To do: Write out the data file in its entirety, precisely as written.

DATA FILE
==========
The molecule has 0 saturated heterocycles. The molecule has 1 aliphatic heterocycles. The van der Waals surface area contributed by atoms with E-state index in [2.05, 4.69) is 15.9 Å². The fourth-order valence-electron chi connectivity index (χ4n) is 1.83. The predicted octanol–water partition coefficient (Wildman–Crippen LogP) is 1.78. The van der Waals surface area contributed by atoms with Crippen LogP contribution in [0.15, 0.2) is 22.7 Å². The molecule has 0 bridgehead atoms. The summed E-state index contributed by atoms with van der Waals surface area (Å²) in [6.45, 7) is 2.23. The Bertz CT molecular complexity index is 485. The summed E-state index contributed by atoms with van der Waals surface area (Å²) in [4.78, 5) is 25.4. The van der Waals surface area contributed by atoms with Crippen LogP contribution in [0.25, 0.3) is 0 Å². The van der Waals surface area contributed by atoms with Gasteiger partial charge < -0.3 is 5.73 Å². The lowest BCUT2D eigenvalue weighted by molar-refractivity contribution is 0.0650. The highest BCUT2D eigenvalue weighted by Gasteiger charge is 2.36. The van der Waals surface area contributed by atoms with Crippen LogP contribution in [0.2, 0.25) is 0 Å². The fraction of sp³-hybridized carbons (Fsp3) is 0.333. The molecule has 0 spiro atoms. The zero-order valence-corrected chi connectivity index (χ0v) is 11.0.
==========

The molecule has 0 saturated heterocycles. The molecule has 1 aliphatic heterocycles. The van der Waals surface area contributed by atoms with E-state index in [2.05, 4.69) is 15.9 Å². The fourth-order valence-electron chi connectivity index (χ4n) is 1.83. The predicted octanol–water partition coefficient (Wildman–Crippen LogP) is 1.78. The van der Waals surface area contributed by atoms with Crippen LogP contribution in [0.15, 0.2) is 22.7 Å². The molecule has 0 bridgehead atoms. The summed E-state index contributed by atoms with van der Waals surface area (Å²) in [6.45, 7) is 2.23. The Bertz CT molecular complexity index is 485. The summed E-state index contributed by atoms with van der Waals surface area (Å²) in [4.78, 5) is 25.4. The van der Waals surface area contributed by atoms with Crippen LogP contribution in [0.25, 0.3) is 0 Å². The van der Waals surface area contributed by atoms with Gasteiger partial charge < -0.3 is 5.73 Å². The lowest BCUT2D eigenvalue weighted by molar-refractivity contribution is 0.0650. The highest BCUT2D eigenvalue weighted by Gasteiger charge is 2.36. The van der Waals surface area contributed by atoms with Crippen LogP contribution in [0.2, 0.25) is 0 Å². The fraction of sp³-hybridized carbons (Fsp3) is 0.333. The molecule has 0 spiro atoms. The zero-order valence-corrected chi connectivity index (χ0v) is 11.0.